OGDENSBURG — October is National Breast Cancer Awareness Month and a time where Claxton-Hepburn Medical Center joins the nation to pause and recognize and celebrate breast cancer survivors, as well as the scientific and medical advances in the diagnoses and treatment of breast cancer. It is also a time of remembrance for those that have died from breast cancer.
This year’s theme is “Give Hope. Save Lives.”
During the month, CHMC will host Go Pink activities throughout the organization, such as a Go Pink Day, and pink mask day, to raise awareness of the importance of breast cancer screening, and to promote treatment and survivorship.
The hospital will also be highlighting its breast health services.
At the Breast Health Center, they offer routine breast cancer screenings with 3D digital mammography machines. In addition to mammography, they can also offer breast ultrasound, breast MRI and biopsy. If a screening mammogram doesn’t show an area of concern but patients would still like to know more about breast cancer, there is an assessment program to help understand risks.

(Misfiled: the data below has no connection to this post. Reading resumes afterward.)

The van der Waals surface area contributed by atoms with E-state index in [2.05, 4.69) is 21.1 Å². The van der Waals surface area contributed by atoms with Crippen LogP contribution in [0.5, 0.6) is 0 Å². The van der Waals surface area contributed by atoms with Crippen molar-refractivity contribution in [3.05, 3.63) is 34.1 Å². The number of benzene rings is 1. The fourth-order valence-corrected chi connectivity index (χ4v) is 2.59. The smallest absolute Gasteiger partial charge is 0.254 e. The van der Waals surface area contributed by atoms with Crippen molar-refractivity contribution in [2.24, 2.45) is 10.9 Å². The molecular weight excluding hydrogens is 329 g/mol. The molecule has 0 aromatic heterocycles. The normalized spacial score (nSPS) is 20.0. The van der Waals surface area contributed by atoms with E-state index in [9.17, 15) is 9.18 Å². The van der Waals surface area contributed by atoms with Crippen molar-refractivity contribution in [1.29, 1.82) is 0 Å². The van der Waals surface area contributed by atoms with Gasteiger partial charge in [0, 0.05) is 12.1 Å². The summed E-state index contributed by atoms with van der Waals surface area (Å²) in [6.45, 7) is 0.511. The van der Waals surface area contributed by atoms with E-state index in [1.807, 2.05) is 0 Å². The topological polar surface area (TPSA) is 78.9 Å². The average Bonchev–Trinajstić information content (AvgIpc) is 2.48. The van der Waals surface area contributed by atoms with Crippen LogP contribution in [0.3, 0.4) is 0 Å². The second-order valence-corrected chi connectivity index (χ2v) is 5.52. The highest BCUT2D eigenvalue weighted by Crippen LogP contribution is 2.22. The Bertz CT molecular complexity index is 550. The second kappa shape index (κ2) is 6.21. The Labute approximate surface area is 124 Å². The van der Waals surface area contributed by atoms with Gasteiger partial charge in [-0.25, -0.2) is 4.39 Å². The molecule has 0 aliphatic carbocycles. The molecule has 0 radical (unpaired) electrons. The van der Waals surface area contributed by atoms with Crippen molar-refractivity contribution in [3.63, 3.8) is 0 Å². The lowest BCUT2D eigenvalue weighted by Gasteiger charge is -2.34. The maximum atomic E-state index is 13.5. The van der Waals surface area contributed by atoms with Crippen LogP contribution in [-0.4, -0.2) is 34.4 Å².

Some genetic factors that can lead to a breast cancer diagnosis are gender, age, race, family history, personal health history, menstrual and reproductive history, certain genome changes, dense breast tissue. Personal risk factors include lack of physical activity, poor diet, being overweight or obese, consuming alcohol, radiation to the chest, and combined hormone replacement therapy.
The National Breast Cancer Foundation reports that In 2020, an estimated 276,480 new cases of invasive breast cancer will be diagnosed in women in the U.S. as well as 48,530 new cases of non-invasive (in situ) breast cancer. This year, an estimated 42,170 women will die from breast cancer in the U.S., and one in eight women in the United States will be diagnosed with breast cancer in her lifetime. Breast cancer is the most common cancer in American women, except for skin cancers. On average, every 2 minutes a woman is diagnosed with breast cancer in the United States.
With early detection and up-to-date cancer treatments, the NBCF states that 64% of breast cancer cases are diagnosed at a localized stage, for which the five-year survival rate is 99%. There are over 3.5 million breast cancer survivors in the United States.